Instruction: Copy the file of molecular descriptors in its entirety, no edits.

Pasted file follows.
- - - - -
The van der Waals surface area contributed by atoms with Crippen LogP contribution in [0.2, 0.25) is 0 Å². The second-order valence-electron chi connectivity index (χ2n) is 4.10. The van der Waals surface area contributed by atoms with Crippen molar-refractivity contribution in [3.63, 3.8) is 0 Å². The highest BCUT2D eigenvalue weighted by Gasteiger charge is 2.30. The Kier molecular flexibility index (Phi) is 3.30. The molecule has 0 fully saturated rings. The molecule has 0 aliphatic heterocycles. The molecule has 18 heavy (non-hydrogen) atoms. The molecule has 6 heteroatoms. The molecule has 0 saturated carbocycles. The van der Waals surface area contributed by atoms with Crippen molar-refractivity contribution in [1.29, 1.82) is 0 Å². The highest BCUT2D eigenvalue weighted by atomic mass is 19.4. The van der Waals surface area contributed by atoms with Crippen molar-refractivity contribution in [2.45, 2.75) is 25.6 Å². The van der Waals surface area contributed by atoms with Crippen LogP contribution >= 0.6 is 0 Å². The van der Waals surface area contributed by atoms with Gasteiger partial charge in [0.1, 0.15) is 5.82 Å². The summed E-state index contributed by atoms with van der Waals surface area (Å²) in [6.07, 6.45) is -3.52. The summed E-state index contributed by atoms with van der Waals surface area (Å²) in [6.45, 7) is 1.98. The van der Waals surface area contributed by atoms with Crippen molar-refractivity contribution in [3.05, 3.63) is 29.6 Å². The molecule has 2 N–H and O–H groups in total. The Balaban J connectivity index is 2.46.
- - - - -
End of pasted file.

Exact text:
The van der Waals surface area contributed by atoms with Crippen LogP contribution in [0.2, 0.25) is 0 Å². The second-order valence-electron chi connectivity index (χ2n) is 4.10. The van der Waals surface area contributed by atoms with Crippen molar-refractivity contribution in [3.63, 3.8) is 0 Å². The highest BCUT2D eigenvalue weighted by Gasteiger charge is 2.30. The Kier molecular flexibility index (Phi) is 3.30. The molecule has 0 fully saturated rings. The molecule has 0 aliphatic heterocycles. The molecule has 18 heavy (non-hydrogen) atoms. The molecule has 6 heteroatoms. The molecule has 0 saturated carbocycles. The van der Waals surface area contributed by atoms with Crippen molar-refractivity contribution in [1.29, 1.82) is 0 Å². The highest BCUT2D eigenvalue weighted by atomic mass is 19.4. The van der Waals surface area contributed by atoms with Crippen molar-refractivity contribution in [2.45, 2.75) is 25.6 Å². The van der Waals surface area contributed by atoms with Crippen LogP contribution >= 0.6 is 0 Å². The van der Waals surface area contributed by atoms with Gasteiger partial charge in [0.1, 0.15) is 5.82 Å². The summed E-state index contributed by atoms with van der Waals surface area (Å²) in [6.07, 6.45) is -3.52. The summed E-state index contributed by atoms with van der Waals surface area (Å²) in [6.45, 7) is 1.98. The van der Waals surface area contributed by atoms with Crippen molar-refractivity contribution in [3.05, 3.63) is 29.6 Å². The molecule has 2 N–H and O–H groups in total. The Balaban J connectivity index is 2.46.